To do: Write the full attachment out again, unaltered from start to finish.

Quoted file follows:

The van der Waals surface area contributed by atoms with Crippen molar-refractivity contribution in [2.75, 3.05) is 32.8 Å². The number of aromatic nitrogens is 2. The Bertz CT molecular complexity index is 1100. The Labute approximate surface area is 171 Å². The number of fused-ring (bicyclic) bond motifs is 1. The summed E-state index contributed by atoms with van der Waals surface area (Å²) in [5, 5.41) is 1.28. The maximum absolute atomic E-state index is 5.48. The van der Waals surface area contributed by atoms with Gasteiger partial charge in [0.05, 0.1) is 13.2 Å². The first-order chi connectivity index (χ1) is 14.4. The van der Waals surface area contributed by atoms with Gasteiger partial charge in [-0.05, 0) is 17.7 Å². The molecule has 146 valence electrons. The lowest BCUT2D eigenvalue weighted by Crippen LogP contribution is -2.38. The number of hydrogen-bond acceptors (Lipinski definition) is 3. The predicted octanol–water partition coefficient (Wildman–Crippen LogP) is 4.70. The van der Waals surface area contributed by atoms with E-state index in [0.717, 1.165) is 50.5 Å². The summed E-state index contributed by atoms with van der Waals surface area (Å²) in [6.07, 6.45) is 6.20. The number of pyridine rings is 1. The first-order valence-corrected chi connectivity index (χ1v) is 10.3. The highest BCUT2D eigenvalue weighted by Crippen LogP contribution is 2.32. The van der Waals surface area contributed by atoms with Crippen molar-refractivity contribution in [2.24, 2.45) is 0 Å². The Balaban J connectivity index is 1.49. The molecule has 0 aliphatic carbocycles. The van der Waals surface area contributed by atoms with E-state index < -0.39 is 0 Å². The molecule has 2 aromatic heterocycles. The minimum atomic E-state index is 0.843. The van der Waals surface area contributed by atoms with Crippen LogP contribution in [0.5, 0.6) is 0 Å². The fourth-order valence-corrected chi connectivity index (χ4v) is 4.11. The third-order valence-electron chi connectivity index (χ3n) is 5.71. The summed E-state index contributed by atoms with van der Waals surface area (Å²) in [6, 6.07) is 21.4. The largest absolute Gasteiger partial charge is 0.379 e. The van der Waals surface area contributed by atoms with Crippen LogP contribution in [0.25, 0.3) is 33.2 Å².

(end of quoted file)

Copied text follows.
The van der Waals surface area contributed by atoms with Crippen molar-refractivity contribution in [2.75, 3.05) is 32.8 Å². The number of aromatic nitrogens is 2. The Bertz CT molecular complexity index is 1100. The Labute approximate surface area is 171 Å². The number of fused-ring (bicyclic) bond motifs is 1. The summed E-state index contributed by atoms with van der Waals surface area (Å²) in [5, 5.41) is 1.28. The maximum absolute atomic E-state index is 5.48. The van der Waals surface area contributed by atoms with Gasteiger partial charge in [0.05, 0.1) is 13.2 Å². The first-order chi connectivity index (χ1) is 14.4. The van der Waals surface area contributed by atoms with Gasteiger partial charge in [-0.05, 0) is 17.7 Å². The molecule has 146 valence electrons. The lowest BCUT2D eigenvalue weighted by Crippen LogP contribution is -2.38. The number of hydrogen-bond acceptors (Lipinski definition) is 3. The predicted octanol–water partition coefficient (Wildman–Crippen LogP) is 4.70. The van der Waals surface area contributed by atoms with E-state index in [0.717, 1.165) is 50.5 Å². The summed E-state index contributed by atoms with van der Waals surface area (Å²) in [6.07, 6.45) is 6.20. The number of pyridine rings is 1. The first-order valence-corrected chi connectivity index (χ1v) is 10.3. The highest BCUT2D eigenvalue weighted by Crippen LogP contribution is 2.32. The van der Waals surface area contributed by atoms with Crippen molar-refractivity contribution in [2.24, 2.45) is 0 Å². The Balaban J connectivity index is 1.49. The molecule has 0 aliphatic carbocycles. The van der Waals surface area contributed by atoms with E-state index < -0.39 is 0 Å². The molecule has 2 aromatic heterocycles. The minimum atomic E-state index is 0.843. The van der Waals surface area contributed by atoms with Crippen LogP contribution in [0.5, 0.6) is 0 Å². The fourth-order valence-corrected chi connectivity index (χ4v) is 4.11. The third-order valence-electron chi connectivity index (χ3n) is 5.71. The summed E-state index contributed by atoms with van der Waals surface area (Å²) in [6, 6.07) is 21.4. The largest absolute Gasteiger partial charge is 0.379 e. The van der Waals surface area contributed by atoms with Crippen LogP contribution in [0.25, 0.3) is 33.2 Å².